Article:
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16 years ago

Wow, and you folks say the left is “unhinged” about Bush.
Obama and Che have posters, ergo, they’re both communist thugs, right? Well, Bush and Hitler both refused to withdraw from countries invaded under false premises… so they’re the same too, right?
The “plagiarizing” thing is barely even worth dignifying. Patrick is a national co-chair of Obama’s campaign, and ENCOURAGED him to use the, what, four lines, to make the same point that Patrick made when he was likewise under attack.
Really, the attack lines just sound more and more desperate and pathetic.
Oh, and quoting that bigoted hack Michelle Malkin does little to help your credibility.

16 years ago

What a ridiculous, bloated, pretentious blog post. A guy gets popular, and suddenly the people who support him are blind sheep who worship him as a messiah? Sheesh. Dig out a video of the 2004 Republican Convention if you want to see a rally worthy of Leni Riefenstahl. Can’t a wife use hyperbole when she’s proud of her husband and inspired by her country? And the church thing…. get over it. Why is it so hard to grasp the concept of black pride? Also – I find it hilarious that the premise of your post is about Obama the messiah, yet you manage to squeeze in some cliche Reagan messiah worship of your own. Classic.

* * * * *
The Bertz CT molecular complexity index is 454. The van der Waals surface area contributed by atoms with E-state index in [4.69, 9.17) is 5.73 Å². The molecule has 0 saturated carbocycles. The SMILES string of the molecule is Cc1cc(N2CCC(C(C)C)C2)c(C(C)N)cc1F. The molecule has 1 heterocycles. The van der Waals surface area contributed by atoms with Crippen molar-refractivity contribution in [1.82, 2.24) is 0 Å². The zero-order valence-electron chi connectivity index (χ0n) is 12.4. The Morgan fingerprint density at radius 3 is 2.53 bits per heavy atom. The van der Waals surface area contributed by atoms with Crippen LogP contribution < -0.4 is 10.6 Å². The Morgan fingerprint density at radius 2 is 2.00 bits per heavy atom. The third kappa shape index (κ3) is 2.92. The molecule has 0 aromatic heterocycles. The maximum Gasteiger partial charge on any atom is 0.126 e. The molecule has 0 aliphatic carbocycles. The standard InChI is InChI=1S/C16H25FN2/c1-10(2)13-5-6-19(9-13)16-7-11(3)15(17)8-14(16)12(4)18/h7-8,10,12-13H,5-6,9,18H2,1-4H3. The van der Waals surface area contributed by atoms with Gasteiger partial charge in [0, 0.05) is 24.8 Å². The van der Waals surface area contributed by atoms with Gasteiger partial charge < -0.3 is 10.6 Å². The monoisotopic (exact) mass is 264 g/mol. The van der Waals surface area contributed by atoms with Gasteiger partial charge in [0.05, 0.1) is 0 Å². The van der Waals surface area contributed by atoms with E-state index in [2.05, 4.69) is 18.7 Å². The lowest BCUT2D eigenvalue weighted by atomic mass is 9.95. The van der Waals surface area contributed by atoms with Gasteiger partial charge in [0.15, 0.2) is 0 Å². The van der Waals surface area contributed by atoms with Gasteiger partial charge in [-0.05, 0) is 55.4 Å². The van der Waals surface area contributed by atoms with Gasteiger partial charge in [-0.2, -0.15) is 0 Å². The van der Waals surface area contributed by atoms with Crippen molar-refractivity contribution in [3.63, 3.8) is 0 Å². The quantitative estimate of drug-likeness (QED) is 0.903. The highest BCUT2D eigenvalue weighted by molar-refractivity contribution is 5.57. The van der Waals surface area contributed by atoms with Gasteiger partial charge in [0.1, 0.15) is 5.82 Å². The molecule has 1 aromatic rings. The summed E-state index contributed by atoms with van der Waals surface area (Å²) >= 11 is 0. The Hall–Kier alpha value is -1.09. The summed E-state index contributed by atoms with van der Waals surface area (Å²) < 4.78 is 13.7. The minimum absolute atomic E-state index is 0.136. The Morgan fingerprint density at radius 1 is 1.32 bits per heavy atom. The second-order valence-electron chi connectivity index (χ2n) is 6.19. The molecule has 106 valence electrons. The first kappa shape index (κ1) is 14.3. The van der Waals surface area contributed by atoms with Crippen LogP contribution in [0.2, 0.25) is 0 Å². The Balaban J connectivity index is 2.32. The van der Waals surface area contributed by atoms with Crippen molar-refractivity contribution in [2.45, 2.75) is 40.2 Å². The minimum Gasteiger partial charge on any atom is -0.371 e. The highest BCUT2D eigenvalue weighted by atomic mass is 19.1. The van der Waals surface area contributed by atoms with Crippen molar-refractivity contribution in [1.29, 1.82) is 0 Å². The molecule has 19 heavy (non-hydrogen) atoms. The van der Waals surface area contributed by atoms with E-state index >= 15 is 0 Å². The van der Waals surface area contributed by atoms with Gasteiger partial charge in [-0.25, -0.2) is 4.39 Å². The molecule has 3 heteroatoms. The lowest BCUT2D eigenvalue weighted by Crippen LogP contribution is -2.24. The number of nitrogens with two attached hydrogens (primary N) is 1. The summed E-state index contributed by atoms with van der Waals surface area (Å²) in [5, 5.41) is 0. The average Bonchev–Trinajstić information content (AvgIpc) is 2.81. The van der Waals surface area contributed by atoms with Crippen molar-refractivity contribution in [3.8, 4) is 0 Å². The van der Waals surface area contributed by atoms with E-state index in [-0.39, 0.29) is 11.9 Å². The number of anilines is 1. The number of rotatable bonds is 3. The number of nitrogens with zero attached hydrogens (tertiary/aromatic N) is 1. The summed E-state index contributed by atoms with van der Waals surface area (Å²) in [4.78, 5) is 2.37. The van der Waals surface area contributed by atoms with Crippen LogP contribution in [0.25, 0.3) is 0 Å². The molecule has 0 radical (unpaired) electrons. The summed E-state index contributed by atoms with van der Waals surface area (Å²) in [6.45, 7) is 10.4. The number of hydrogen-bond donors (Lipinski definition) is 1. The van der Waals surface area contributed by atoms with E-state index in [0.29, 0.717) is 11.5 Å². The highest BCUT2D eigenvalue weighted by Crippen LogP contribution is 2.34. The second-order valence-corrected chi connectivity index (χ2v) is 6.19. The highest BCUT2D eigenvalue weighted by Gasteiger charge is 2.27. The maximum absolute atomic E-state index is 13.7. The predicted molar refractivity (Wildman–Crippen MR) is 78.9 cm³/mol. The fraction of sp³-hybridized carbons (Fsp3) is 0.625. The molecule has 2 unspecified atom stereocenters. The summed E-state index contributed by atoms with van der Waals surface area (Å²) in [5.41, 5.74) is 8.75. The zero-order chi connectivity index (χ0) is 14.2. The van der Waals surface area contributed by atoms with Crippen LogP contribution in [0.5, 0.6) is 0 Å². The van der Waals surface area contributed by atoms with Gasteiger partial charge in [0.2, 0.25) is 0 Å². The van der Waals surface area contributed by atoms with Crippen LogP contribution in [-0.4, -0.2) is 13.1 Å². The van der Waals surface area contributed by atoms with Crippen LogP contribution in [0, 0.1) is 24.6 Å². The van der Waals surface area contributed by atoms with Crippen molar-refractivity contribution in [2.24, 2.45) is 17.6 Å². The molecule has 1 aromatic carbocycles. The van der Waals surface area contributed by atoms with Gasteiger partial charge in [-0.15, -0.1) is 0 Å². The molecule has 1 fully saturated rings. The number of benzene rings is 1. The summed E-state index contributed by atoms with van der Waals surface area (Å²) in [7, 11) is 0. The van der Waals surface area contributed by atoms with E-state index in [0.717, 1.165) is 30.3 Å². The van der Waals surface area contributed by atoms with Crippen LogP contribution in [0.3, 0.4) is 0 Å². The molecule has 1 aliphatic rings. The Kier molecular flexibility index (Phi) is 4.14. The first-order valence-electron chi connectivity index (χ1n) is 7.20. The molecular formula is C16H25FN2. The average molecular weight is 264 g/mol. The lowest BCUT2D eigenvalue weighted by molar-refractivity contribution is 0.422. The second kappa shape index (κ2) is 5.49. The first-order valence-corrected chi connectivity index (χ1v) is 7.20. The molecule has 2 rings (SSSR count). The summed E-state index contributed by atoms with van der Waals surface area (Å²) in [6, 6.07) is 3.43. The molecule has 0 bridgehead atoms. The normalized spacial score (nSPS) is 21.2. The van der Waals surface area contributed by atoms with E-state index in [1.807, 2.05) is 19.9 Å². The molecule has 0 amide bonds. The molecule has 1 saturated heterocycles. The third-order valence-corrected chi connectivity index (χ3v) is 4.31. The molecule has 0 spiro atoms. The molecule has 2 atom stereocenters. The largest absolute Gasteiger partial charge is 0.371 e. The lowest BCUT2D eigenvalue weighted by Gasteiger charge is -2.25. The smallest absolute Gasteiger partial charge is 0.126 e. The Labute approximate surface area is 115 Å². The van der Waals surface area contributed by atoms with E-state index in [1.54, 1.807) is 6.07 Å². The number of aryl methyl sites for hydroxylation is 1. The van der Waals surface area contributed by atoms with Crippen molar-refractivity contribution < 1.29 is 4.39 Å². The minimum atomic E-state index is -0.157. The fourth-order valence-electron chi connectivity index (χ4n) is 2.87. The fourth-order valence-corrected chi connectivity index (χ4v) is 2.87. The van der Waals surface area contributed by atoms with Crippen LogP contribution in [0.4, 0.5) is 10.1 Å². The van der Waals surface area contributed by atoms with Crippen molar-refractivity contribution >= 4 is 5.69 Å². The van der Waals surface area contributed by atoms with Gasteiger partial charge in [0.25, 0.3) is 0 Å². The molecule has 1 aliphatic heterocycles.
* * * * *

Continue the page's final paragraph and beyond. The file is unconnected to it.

16 years ago

It’s inevitable that the Obamas will have to endure the same kind of cheapies the Clintons did.